Obama Avoiding Kaddafi

The U.S. government's policy of "normalizing" relations with Muammar Kaddafi─once touted as one of President Bush's major foreign-policy achievements and continued by President Obama─looked more embarrassing than ever on Wednesday when the erratic Libyan leader delivered a bizarre talk to the United Nations defending the Taliban and suggesting Israel was behind the assassination of President John F. Kennedy.

"Why are we against the Taliban? Why are we against Afghanistan?" Kaddafi asked the leaders of more than 120 nations attending the annual General Assembly debate. "If the Taliban wants to make a religious state, OK, like the Vatican. Does the Vatican constitute a danger against us?"

Even before the talk, two of President Obama's chief foreign-policy aides told families of the victims of the 1988 Pan Am 103 bombing that the White House was taking painstaking precautions to prevent any presidential interaction with Kaddafi, according to two of those who attended the session and described it to NEWSWEEK.

The two presidential aides who addressed the families─John Brennan, who oversees counterterrorism policy at the National Security Council, and deputy national-security adviser Denis McDonough─also promised to work toward the release of U.S. government files that would clearly establish Libyan complicity in the Lockerbie bombing, said Frank Duggan, president of the Victims of Pan Am 103, and Kathy Tedeschi, whose husband was among the 189 Americans killed on the Pan Am flight and who serves as vice president of the group.

The release of FBI, CIA, and other files is being sought by the families to help counter stories emanating in the British press and some American publications in recent weeks suggesting that Abdelbaset al-Megrahi, the former Libyan intelligence officer convicted of the bombing who was recently released by the Scottish government, was wrongly convicted, said Duggan.

The White House aides told the group, "The government would take an active role in combating a lot of these phony stories saying that the guy was innocent," according to Duggan. A White House spokesman confirmed that Brennan and McDonough spoke to the group Tuesday night but did not comment on details of the discussion.

The prospect of a controversy over Kaddafi's presence in New York has been building for months, especially after the Libyan government─as NEWSWEEK reported last month─asked for permission to pitch his trademark Bedouin tent in Central Park.

But furor over Kaddafi's first-ever trip to the United States erupted when Megrahi flew back to Tripoli and received a hero's welcome. The release of the convicted terrorist─on humanitarian grounds, according to the Scots (Megrahi is suffering from terminal prostate cancer)─infuriated U.S. law-enforcement officials and raised new questions about U.S. policy to move toward closer relations with the Libyan regime. That policy was pushed in part by U.S. oil companies and other business interests.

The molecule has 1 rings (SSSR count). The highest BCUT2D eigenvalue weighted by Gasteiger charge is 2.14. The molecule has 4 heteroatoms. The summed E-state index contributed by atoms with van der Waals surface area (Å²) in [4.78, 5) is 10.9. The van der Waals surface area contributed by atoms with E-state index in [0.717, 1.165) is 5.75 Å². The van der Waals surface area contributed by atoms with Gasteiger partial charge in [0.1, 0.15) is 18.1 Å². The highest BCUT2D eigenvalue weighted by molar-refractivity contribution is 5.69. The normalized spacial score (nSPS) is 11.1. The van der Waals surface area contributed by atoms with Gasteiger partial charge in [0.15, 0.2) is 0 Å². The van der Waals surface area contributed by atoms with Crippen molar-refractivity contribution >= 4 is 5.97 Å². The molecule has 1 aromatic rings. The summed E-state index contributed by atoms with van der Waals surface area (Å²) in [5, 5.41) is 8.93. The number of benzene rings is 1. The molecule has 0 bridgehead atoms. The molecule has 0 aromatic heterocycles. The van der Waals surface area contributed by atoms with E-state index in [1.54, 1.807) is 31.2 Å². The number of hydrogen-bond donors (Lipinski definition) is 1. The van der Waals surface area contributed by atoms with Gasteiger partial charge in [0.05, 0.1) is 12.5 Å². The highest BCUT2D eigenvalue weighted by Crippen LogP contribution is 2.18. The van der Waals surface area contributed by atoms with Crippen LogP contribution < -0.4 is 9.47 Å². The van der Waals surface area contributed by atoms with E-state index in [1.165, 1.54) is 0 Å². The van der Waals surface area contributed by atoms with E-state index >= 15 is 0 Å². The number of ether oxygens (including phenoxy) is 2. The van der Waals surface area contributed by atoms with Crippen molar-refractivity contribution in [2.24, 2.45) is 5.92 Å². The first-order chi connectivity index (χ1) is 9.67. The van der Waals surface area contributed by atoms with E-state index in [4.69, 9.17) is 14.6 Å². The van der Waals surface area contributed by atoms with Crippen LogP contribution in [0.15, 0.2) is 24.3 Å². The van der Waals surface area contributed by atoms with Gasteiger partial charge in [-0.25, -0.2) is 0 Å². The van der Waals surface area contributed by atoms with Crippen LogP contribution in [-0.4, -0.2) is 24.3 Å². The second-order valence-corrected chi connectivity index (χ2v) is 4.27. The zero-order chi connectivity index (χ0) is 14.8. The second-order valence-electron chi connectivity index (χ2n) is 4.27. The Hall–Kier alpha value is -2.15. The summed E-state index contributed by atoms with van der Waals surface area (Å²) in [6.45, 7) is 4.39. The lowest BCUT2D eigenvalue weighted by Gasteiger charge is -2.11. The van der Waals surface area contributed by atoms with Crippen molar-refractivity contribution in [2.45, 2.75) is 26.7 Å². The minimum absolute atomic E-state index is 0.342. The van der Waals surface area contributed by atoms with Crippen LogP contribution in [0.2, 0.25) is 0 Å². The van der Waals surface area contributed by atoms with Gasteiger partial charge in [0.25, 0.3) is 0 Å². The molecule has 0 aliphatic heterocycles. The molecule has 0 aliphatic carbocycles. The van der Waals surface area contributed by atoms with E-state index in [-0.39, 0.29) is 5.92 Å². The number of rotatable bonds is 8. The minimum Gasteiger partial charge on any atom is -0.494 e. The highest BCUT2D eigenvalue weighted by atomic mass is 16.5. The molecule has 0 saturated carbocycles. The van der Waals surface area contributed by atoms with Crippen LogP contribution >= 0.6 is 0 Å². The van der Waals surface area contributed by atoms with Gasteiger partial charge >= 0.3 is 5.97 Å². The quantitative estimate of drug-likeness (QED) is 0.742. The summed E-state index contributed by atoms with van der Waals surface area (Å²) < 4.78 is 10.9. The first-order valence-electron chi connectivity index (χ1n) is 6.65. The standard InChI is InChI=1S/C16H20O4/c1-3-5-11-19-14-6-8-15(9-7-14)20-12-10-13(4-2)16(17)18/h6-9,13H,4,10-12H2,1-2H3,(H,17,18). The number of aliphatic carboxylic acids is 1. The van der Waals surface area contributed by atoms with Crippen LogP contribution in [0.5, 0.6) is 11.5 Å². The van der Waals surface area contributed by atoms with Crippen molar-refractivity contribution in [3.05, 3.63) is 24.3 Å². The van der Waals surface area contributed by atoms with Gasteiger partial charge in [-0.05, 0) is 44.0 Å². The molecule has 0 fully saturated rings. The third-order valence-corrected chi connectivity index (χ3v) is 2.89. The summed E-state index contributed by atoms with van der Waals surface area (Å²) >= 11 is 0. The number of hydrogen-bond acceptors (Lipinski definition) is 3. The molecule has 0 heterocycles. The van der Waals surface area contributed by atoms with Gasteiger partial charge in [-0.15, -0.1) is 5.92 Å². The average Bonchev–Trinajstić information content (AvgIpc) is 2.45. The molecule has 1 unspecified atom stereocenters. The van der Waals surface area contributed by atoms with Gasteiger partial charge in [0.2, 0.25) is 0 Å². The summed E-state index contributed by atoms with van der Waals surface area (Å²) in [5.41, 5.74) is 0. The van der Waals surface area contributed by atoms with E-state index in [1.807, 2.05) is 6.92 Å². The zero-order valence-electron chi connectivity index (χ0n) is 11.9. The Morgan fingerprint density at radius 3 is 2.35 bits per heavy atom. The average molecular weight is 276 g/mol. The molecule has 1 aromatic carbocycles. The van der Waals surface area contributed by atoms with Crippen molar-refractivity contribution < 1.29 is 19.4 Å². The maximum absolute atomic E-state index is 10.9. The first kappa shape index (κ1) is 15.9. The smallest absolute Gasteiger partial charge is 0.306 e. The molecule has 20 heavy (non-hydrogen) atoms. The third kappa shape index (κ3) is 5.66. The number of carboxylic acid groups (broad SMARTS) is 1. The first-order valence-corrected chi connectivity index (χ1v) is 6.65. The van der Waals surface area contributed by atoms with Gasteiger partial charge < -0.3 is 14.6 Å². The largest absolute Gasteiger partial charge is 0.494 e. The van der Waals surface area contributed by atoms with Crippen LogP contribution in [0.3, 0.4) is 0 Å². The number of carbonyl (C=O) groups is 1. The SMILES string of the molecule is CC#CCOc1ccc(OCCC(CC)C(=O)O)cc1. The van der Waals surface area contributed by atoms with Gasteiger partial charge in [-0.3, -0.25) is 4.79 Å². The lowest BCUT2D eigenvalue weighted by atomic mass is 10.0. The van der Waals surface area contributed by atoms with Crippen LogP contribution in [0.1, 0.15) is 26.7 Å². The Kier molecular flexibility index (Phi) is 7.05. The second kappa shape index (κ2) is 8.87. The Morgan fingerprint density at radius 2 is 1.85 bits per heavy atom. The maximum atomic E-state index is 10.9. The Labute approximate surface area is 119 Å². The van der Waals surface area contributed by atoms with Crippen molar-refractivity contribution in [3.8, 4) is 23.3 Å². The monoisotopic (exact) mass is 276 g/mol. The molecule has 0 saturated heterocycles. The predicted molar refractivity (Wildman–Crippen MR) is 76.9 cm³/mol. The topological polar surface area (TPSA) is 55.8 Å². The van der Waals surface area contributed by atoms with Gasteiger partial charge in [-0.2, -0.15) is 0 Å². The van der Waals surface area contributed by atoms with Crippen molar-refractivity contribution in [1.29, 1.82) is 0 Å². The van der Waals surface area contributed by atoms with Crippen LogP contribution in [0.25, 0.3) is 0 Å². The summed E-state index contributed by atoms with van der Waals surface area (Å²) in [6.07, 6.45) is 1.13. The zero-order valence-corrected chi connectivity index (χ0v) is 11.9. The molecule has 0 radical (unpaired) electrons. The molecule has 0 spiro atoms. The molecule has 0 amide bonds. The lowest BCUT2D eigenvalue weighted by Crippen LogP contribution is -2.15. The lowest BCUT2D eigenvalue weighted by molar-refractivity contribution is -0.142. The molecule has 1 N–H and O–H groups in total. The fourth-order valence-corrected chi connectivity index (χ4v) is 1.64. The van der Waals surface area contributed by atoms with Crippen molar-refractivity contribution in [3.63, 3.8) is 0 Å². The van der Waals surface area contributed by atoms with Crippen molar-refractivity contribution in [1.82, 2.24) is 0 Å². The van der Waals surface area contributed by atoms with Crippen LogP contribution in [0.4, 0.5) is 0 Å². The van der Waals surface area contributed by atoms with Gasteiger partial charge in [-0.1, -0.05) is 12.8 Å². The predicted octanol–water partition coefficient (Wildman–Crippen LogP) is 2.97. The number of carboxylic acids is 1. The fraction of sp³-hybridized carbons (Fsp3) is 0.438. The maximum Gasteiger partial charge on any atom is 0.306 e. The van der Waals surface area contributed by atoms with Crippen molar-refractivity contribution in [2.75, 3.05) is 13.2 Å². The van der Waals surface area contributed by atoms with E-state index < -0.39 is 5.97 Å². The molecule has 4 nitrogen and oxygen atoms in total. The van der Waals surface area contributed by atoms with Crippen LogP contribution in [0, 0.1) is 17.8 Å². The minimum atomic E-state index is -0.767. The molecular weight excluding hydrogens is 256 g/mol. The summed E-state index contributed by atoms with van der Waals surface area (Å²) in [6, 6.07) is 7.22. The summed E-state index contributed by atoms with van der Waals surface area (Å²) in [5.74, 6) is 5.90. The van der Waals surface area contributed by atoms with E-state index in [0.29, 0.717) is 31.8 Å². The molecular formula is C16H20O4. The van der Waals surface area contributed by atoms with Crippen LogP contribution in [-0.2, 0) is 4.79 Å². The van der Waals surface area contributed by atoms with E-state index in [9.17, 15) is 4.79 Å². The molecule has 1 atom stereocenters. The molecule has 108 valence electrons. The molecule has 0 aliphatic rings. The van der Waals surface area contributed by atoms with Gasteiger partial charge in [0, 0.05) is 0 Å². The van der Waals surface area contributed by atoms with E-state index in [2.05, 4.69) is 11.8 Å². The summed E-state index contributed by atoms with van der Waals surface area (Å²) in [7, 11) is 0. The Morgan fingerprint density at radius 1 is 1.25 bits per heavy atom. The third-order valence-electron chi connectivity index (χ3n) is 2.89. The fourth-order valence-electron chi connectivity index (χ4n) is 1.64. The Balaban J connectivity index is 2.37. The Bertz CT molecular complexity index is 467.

The policy of "normalizing" relations began under President Bush after Kaddafi renounced his nuclear-weapons program, prompting the Bush administration to declare that Libya, long an international pariah,  "can be a source of stability in Africa and the Middle East."

By last year, after it agreed to pay full compensation to the Lockerbie families, Libya was removed from the State Department list of "state sponsors" of terrorism, and the U.S. reopened an embassy in Tripoli. That policy continued under Obama: in July, Acting Assistant Secretary of State Jeffrey Feltman flew to Tripoli and said the U.S. wanted greater military cooperation with Libya in order to fight terrorism in northern Africa.

But that and other moves to strengthen U.S.-Libyan ties are now called into doubt as a result of the uproar over Megrahi, an event that reminded some U.S. officials and the Lockerbie families about Kaddafi's long ties to terrorism.

In Tuesday night's meeting with the Lockerbie family members, Brennan, a veteran former senior CIA official, reminded them that he had a personal connection to the Pan Am case: a longtime friend and colleague from the agency, Matthew Gannon, was killed on the flight. Brennan assured the group that the Obama White House had no "heads up" that Megrahi would be released. More important, he said the White House was taking elaborate steps to make sure that Obama (who spoke to the U.N. immediately before Kaddafi) never crossed paths with the Libyan leader, according to Duggan. The White House was going to make sure that Obama and Kaddafi "never got anywhere near each other," he said. (That alone is a change from last July when Obama, finding himself next to the Libyan leader at the G8 summit in Rome, was photographed shaking Kaddafi's hand.)

The distancing was readily apparent at the U.N. today when top U.S. officials─including Secretary of State Hillary Clinton and U.S. Ambassador to the U.N. Susan Rice─left the hall as Kaddafi approached the podium to speak.

In his talk,  Kaddafi, wearing a long, flowing, brown robe and speaking in rapid-fire Arabic, denounced the Security Council ("It should not be called the Security Council. It should be called the Terror Council") and at one point seemed to suggest the Israelis were behind the 1963 Kennedy assassination. His apparent reasoning: Jack Ruby, the killer of Kennedy assassin Lee Harvey Oswald, was an "Israeli" agent. (Ruby was Jewish but had no known tie to Israel.)

"He portrayed himself as the bumbling idiot that he is," said Tedeschi, the vice president of the Lockerbie group, after the speech. "He ranted about everybody else's wrongdoing in the world except his own."

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